The mnemonic PRICE (Prevention, Rest, Ice, Compression, Elevation) is a useful word to remember in the management of soft tissue injury.
The best management of all injuries is to prevent them! Prevention has become a major factor in modern day sport especially at elite and professional level. Injury prevention strategies involve good warm-up, effective stretching, correct injury treatment and maintenance of good symmetrical strength and range of movement.
All golfers whether young, old, high handicap or low, should undergo a preventative screening to establish their specific areas of inflexibility, strength and subsequent control of movement. Problems in these areas will lead to poor consistency in the golf swing.
It is important to maintain good flexibility. A regular programme of stretching will ensure that you maintain an optimal range of motion. Good range of motion will ensure the most consistent swing and should lessen your chance of injury. In your adolescent years, the bones rapidly grow and the muscles are stretched. Therefore strong muscles will resist growth and tighten more than weaker ones. Muscles like, the quadriceps, hip flexors and calf muscles all tend to get tight.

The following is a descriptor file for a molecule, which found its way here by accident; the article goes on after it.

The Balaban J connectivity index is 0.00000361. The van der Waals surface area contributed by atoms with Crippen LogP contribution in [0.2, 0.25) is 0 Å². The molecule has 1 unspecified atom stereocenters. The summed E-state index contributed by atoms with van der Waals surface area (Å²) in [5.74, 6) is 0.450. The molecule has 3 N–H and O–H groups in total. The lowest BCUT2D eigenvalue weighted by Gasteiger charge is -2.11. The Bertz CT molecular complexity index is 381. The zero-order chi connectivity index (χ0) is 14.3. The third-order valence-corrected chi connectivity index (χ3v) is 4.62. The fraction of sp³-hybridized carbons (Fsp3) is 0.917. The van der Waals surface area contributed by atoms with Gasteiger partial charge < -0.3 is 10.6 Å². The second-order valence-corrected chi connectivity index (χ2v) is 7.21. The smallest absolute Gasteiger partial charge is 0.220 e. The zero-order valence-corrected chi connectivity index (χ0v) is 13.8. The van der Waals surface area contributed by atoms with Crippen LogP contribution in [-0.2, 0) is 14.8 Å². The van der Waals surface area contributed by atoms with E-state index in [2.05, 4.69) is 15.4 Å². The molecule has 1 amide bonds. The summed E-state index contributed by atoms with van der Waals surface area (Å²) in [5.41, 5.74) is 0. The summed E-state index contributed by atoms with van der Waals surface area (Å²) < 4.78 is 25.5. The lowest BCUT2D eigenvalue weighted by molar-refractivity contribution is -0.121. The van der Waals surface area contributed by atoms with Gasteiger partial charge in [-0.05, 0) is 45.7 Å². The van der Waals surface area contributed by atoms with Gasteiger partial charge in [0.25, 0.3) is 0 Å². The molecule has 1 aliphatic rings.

You should always stretch after some form of warm-up, especially for more aerobic sports. For golf, this may in fact be as simple as a warm shower or brisk walk combined with hitting a few short irons. Remember that increasing the blood flow to the muscles required for the activity is the basic goal of warm-up. If the conditions are cold, then ensure that the effects of the warm-up are not lost by wearing warm clothing and completing your warm-up as close to the actual stretching and game preparation as possible.
Always move progressively through your bag, that is, start with pitching/chipping and then hit a few balls with each club from pitching wedge through to driver. DON’T just walk on to the first tee and swing away. We all pay later for the silly things we do in our youth. Knowledge is powerful and prevention is better than cure.
Specific areas of concern
The most “at risk” area for the golfer is the low back. If you have a family history of back pain or you know that you are stiff then extra care should be taken with stretching and warming up for your back. If you don’t know whether you are likely to have problem then a preventative screening with a golf trained physiotherapist will isolate your areas of likely problems.